Over the years I’ve heard many pros and cons of Word from the writing community. Some swear by it, others swear at it. I’ve heard many writers suggest other programs and refuse to touch this one. Me? I’ve had nothing but pleasant experiences with it. I don’t think it’s ever crashed once on me (not including when it was actually the PC doing the crashing). As long as I keep up my habit of frequently saving my work (thanks, Dropbox!), all is well. Even now that it’s part of the Office 365 umbrella, It’s worked a peach.
All of my novels from A Division of Souls forwards were written, edited and revised using Word, and it’s even used to do the formatting for their Smashwords editions. I’m using it now for MU4. I’ve learned how to use more of its fiddly editing and formatting functions and they’ve pretty much become part of the tool bar at the top header.
I’ll use a Word-like app for reading on my tablet and e-reader, but I don’t plan on switching to anything else at this point.
One of the things in the back of my mind while writing MU4 has been that as much as I enjoy a nod to a previous story, the last thing I want to do is open this novel the same way A Division of Souls did. This is partly why it’s taken me a good couple of tries to nail the landing in these first few chapters. The stakes are just as high, but they’re different stakes this time.
I’ve also been reminding myself that this is a universe that is in constant motion. Sure, there are moments of quietness and contemplation in these stories, but that’s when the mind is in motion. This is how I remember writing the previous novels: every session has to have at least one scene where something moves. It can be incremental, or it can be the steadfast refusal to do so, or it can be a rash unthinking decision.
The Mendaihu Universe always had a theme of Balance In Motion; there are a few scenes in the original trilogy where someone says that life is always changing and never static (or something close to it), and it’s up to ourselves whether to move with the changes or stay in one place. Denni’s decision in this case was the one that changed fate: she chose the former, to adjust her role as the One of All Sacred when and where necessary. No former Ones had done ever done that.
So what about MU4, then? Well, without giving too much detail, let’s just say there’s a schism going on: the ones who have adjusted their fates and those who have refused. One of MU4‘s themes is about how far people will follow those paths. There’s dedication, and then there’s extremism. There’s response and then there’s reaction.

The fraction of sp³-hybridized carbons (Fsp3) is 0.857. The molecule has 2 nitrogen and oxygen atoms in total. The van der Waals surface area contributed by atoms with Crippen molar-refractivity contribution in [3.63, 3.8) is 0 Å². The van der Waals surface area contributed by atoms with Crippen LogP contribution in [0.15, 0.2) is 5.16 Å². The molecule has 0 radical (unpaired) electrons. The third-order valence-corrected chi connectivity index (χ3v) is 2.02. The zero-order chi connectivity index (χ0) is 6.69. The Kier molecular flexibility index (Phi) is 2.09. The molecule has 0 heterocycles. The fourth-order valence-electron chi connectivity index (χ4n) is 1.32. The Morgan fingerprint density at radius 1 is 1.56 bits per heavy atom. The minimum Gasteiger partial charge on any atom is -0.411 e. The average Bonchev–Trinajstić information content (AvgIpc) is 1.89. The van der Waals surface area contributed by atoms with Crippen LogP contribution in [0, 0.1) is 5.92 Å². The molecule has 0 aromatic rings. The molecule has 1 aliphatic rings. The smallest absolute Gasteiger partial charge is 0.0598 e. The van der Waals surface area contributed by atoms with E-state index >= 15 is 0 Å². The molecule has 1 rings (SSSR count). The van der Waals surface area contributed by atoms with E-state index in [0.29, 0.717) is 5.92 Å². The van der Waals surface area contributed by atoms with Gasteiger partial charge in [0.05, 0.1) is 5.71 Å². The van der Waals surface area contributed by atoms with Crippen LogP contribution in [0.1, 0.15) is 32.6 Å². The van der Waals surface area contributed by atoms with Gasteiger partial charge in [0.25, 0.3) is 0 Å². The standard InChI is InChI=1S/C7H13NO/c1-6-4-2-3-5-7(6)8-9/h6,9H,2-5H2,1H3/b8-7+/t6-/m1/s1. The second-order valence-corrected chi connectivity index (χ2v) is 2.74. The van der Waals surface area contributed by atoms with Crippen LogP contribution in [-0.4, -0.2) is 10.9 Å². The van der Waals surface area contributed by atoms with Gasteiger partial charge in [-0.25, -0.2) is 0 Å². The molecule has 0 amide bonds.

I’m just as curious as you are to where all this movement will take us.
I’m usually pretty good at being patient. If I have to wait for a certain length of time, I’m not all that bothered by it because I’m good at keeping myself occupied in the meantime. [This is especially helpful when I’m working a very busy eight hour shift at the day job. The trick is that I break it up into two-hour increments, and take my lunch or my ten-minute breaks in between.]
Writing a novel, on the other hand, can sometimes be a lesson in just how long I’m able to wait. It’s a different kind of time management, based on the pacing of the story and the time I’m able to spend working on it. In this case, working on MU4 has definitely been a case of patience-testing. I’m purposely not distracting myself with other more compact story ideas, which has happened in the past. I’m determined to see this one through. I do have distraction issues of another sort, however, which I’ve mentioned plenty of times: the Don’t Wanna’s. It’s not that I don’t want to write the story, I just don’t wanna do the work.
Once I get past that, however, I’m good to go. Power up the Word document and get stuck in. And once I’m there, patience is the last thing I worry about: I rely solely on what I need to write at that point in time. Whether it’s a lot of words or just a few, I give the best I can, and that’s when I enjoy it the most. That’s when I realize I could do this all damn day if I wanted. [And have, though rarely.]
It’s after I finish the session when that patience-testing comes in, of course. It’s when I’ve written just a few hundred words and the scene has moved ever so slowly and I’m far from finishing it, that’s when I want to surge ahead and get to the next scene! It’s not that the scene is glacial; it’s just that I’m moving slowly and deliberately.